To join the U.S. military, you need to meet several requirements. Firstly, there are age limits depending on the branch; for instance, the Army's age range is between 17 and 35. Secondly, you must have a high school diploma or equivalent. However, having college credits or higher ASVAB scores can enhance your chances. Lastly, you must be a U.S. citizen or a permanent resident with a valid Green Card. Additionally, you'll undergo a medical exam and physical fitness test to ensure you're fit for service.


What disqualifies you from the Army?

Several factors can disqualify you from joining the Army. These include not meeting the age requirements set by each branch (Army: 17 - 35, Air Force: 17 - 39, Navy: 17 - 39, Marine Corps: 17 - 28, Coast Guard: 17 - 31, Space Force: 17 - 39), not having a high school diploma or GED, not being a U.S. citizen or permanent resident, and failing to meet the physical and medical standards, including height and weight requirements. Not achieving the minimum score on the placement exam (ASVAB) or not meeting specific requirements for certain roles could also disqualify you.


Can anyone join the military?

Yes, anyone can potentially join the military, but specific requirements need to be met. These requirements include meeting age limits (which vary depending on the branch and whether you're enlisting as an officer or in the Guard or Reserve), having a high school diploma or GED, being a U.S. citizen or permanent resident with a valid Green Card, and passing a physical and medical examination. Additionally, you must pass the Armed Services Vocational Aptitude Battery (ASVAB) test, which helps determine your qualifications for different military jobs.


Is it hard to get into the military?

Getting into the military involves meeting various requirements and undergoing a multistep recruitment process. You need to ensure you meet age, education, and citizenship criteria and be prepared for evaluations of physical, mental, and moral fitness. The enlistment process includes meeting with a recruiter, undergoing evaluations at the Military Entrance Processing Station (MEPS), taking the Armed Services Vocational Aptitude Battery (ASVAB) test, selecting a military job, and finally, swearing into the Army and attending Basic Training.


What are the Army height and weight standards?

The Army has specific height and weight standards that soldiers must meet, which vary between men and women and depend on age and height and weight ratio. See army height and weight requirements at goarmy.com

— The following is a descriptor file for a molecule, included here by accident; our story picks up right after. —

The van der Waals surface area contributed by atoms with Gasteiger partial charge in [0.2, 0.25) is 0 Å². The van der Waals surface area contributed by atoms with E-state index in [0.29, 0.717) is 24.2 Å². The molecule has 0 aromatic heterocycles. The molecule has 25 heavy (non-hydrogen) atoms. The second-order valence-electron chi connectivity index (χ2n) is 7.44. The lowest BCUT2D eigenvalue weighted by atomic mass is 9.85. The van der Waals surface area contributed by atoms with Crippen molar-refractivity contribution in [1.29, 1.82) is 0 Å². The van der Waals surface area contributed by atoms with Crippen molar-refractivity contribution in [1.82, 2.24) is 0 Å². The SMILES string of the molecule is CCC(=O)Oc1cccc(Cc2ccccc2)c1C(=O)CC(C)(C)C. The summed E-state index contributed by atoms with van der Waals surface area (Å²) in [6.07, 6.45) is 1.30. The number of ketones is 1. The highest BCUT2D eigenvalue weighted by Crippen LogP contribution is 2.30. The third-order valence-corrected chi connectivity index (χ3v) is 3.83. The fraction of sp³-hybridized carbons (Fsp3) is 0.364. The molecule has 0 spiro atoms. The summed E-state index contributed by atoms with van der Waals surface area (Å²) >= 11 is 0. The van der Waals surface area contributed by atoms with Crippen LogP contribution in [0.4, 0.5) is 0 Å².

What does the ASVAB test for?

The ASVAB test assesses your knowledge and skills in various areas to determine your qualifications for enlistment in the U.S. Armed Forces. It covers subjects such as Arithmetic Reasoning, Mathematics Knowledge, Word Knowledge, Paragraph Comprehension, General Science, Mechanical Comprehension, Electronics, Auto & Shop Information, and Assembling Objects. Your ASVAB score helps decide which jobs you are eligible for within the military.



What is a good score on ASVAB?

The ASVAB test score is calculated based on the number of questions answered correctly in each section. However, since different branches have varying requirements, the ASVAB is divided into different scoring methods, each comprising various sections in its calculation.

AFQT (Armed Forces Qualification Test) – This score combines scores from four ASVAB subtests: AR, MK, WK, and PC. It determines your eligibility to enlist in the armed forces. Each military branch has its own minimum score requirement, which may vary annually but typically falls around the following scores:

  • Air Force: 31
  • Army: 31
  • Marine Corps: 32
  • Navy: 35
  • Coast Guard: 36

These scores are for High School Seniors/High School Diploma Recipients. For GED holders, the minimum score requirement for all branches is 50.


What are the ACFT requirements?

The Army Combat Fitness Test (ACFT) evaluates your physical and mental abilities. It's a requirement for both enlisted Soldiers during Basic Training and Officers during initial training. Everyone needs to pass the ACFT during training and periodically throughout their service, with active-duty soldiers taking it twice a year and Army Reserve and Army National Guard members once a year.